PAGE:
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Playwriting Playgoers in Shakespeare's Theater.

Playwriting Playgoers in Shakespeare's Theater, by Matteo A. Pangallo. Philadelphia: University of Pennsylvania Press, 2017. Pp. viii + 248. Hardback. $59.95.

Matteo Pangallo uses the term "fan fiction" only once in Playwriting Playgoers in Shakespeare's Theater (on page 30), but the phrase is instructive for appreciating what this fine book has to offer. Like homemade Star Wars movies on VHS or the massive number of Harry Potter-inspired stories online, Pangallo's archive comprises works of art made by attentive, often enthusiastic consumers. With perhaps surprising frequency, early modern English playgoers drew on their experience of dramatic performance to create plays of their own. This book explores the way these plays, like no other form of evidence, tell us "about how [playgoers] saw or thought they saw the stage from their perspective as theatrical consumers" (26).

In the long first chapter after the Introduction, Pangallo situates these plays, which come to us in various forms of revision and publication, among recent shifts in scholarship on dramatic reception. Whereas earlier scholars addressed playgoers as a group subject to the meaning-making work of playwrights and actors, more recent scholars treat playgoers as "the play's final producers" (27). Surveying the huge amount of evidence that early modern audiences acted as "collaborator[s] in the making of meaning," Pangallo argues that playwriting playgoers simply took that collaboration one step further. In his estimation, composition belongs on the same "scale of interactive response" as reception: audiences make a play's meaning, and it takes just one further step for audience members to write their own plays (51). Readers willing to accept this claim--that playgoers writing their own plays represents a difference in scale rather than kind from witnessing a performance--will gain much from this book. I know I have.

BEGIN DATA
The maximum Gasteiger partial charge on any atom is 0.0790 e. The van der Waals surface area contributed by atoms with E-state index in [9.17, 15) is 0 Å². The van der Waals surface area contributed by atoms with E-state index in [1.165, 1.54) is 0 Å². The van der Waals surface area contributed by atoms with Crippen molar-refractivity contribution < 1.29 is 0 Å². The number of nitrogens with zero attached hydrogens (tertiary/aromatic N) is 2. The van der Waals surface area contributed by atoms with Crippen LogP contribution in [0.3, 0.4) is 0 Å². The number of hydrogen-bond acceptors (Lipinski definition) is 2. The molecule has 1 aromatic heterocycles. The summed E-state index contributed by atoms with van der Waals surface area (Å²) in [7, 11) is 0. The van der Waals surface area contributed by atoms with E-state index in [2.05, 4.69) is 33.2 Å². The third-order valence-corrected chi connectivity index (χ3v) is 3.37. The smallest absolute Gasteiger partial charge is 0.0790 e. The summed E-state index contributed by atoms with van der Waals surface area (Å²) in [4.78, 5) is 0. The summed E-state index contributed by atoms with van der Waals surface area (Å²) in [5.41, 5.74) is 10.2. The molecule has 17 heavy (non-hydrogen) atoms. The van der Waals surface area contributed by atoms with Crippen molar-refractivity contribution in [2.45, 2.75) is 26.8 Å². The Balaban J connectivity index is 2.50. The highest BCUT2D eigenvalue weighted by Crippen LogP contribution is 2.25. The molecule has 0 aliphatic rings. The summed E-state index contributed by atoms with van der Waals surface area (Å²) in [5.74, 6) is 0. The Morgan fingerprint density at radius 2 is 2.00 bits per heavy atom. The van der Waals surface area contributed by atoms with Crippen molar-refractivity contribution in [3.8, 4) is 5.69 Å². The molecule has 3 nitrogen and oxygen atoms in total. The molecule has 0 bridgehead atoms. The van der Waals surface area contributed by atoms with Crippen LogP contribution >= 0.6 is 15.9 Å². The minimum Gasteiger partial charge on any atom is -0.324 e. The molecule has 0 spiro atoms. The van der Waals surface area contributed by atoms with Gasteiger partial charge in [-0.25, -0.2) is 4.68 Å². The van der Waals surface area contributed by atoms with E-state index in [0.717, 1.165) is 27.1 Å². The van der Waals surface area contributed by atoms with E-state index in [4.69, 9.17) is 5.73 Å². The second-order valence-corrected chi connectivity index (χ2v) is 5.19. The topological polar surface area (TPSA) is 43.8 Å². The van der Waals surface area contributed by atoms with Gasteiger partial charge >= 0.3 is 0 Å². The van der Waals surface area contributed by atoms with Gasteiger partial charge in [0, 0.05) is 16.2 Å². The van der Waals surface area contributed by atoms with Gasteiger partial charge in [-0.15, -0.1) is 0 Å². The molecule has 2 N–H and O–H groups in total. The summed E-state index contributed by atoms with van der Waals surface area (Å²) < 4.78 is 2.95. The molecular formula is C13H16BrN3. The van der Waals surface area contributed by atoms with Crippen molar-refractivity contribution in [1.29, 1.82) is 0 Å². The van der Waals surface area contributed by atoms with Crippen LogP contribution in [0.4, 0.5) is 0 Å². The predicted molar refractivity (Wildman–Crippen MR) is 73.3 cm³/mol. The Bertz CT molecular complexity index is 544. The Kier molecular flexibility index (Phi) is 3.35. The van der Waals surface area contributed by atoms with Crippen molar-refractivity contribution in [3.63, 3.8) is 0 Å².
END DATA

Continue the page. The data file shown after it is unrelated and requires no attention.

Like their postmodern "fanfic" descendants, plays written by early modern English playgoers have frequently been subjected to the indifference or hostility of "serious" scholars, who find the plays lacking the artistic and dramatic merit of professional plays. One of the most exciting and rewarding qualities of Playwriting Playgoers is Pangallo's insistence that we should not condescend to these playwrights (nor to the past more generally) by assuming that amateurism equals naivety or failure. On at least three occasions, for instance, Pangallo exposes G. E. Bentley as one such condescender, who continually misses out on what amateur plays can show us about early modern theater by assuming their makers' ignorance. Flipping such assumptions, this book explores how the plays of playgoers involve "not mere reaction but creation, an engagement with the stage that produces a fixed record allowing us to glimpse some of the details of that consumer's experience with, and understanding of, the stage" (185). What many scholars have dismissed as inadequately amateurish in fact provides whole new categories of evidence.